Microsoft's new payment plan makes Surface devices more affordable

Surface Book and Surface Pro 4

Microsoft has kicked off a new offering on its online store, with plans being made available to businesses who wish to purchase Surface devices – and perhaps a consumer offering will follow.

The Microsoft Surface Membership scheme breaks payments down to make them more manageable, with prices starting at $32.99 (around £23, AU$44) per month for the Surface 3 over in the US.

You'll get the Surface Pro 4 starting at $51.99 (around £36, AU$70) per month, and the Surface Book kicks off at $79.99 (around £55, AU$107) per month. Those are the most basic devices on the longest contract (30 months), naturally enough.

As well as spreading payments to make them more manageable, the scheme gives you the option to upgrade your device for free whenever Redmond releases new hardware.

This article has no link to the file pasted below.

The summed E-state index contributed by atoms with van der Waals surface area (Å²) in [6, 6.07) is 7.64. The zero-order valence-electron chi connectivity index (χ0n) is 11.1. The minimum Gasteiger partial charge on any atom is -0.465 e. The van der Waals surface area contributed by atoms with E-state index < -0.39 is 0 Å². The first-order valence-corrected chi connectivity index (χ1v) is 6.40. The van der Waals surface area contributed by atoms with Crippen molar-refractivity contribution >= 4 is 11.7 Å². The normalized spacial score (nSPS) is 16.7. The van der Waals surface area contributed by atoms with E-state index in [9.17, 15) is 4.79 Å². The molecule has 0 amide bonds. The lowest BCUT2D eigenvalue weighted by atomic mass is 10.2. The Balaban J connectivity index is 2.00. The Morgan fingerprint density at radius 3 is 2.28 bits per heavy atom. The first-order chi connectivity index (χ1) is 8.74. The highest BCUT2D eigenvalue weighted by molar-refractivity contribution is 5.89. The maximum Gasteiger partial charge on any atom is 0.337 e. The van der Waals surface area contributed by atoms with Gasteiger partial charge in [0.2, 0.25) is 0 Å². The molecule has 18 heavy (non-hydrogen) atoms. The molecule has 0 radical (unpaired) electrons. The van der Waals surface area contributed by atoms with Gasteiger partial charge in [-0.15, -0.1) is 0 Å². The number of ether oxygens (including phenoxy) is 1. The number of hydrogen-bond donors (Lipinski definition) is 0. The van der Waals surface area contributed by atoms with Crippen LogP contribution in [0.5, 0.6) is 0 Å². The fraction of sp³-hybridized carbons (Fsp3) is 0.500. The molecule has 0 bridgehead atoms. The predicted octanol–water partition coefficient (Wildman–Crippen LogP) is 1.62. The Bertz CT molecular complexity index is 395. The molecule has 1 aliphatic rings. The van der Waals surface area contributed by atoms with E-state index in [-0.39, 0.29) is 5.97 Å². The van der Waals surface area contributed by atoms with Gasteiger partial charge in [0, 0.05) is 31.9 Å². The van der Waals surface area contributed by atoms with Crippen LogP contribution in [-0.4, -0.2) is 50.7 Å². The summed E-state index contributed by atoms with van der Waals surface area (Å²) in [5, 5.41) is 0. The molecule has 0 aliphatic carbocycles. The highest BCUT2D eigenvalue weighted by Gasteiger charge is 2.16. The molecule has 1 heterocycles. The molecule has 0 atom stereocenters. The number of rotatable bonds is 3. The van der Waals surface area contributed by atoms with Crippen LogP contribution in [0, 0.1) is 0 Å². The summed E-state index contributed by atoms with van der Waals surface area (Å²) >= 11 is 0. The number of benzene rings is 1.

Service plan and full support

The Surface Membership also gives you full phone support every day of the week, along with Microsoft's Business Extended Service Plan with Accident Damage Protection, and personal training in the use of Surface devices is also available. And you get discounts with Microsoft's online store as well.

Currently this scheme is only available in the US, but hopefully we'll see it arrive in the UK before too long, possibly once Microsoft has found a suitable finance partner (the company is using LiftForward over in the States). Naturally, those businesses wishing to avail themselves of the scheme will need to be approved by said finance company.

Note that these plans are for businesses only, and individual consumers aren't able to sign up – not at the moment anyway. However, some of the comments we've seen online are demanding a consumer offering along the same lines, so perhaps Redmond will consider this too, particularly if the business scheme takes off nicely.


Darren is a freelancer writing news and features for TechRadar (and occasionally T3) across a broad range of computing topics including CPUs, GPUs, various other hardware, VPNs, antivirus and more. He has written about tech for the best part of three decades, and writes books in his spare time (his debut novel - 'I Know What You Did Last Supper' - was published by Hachette UK in 2013).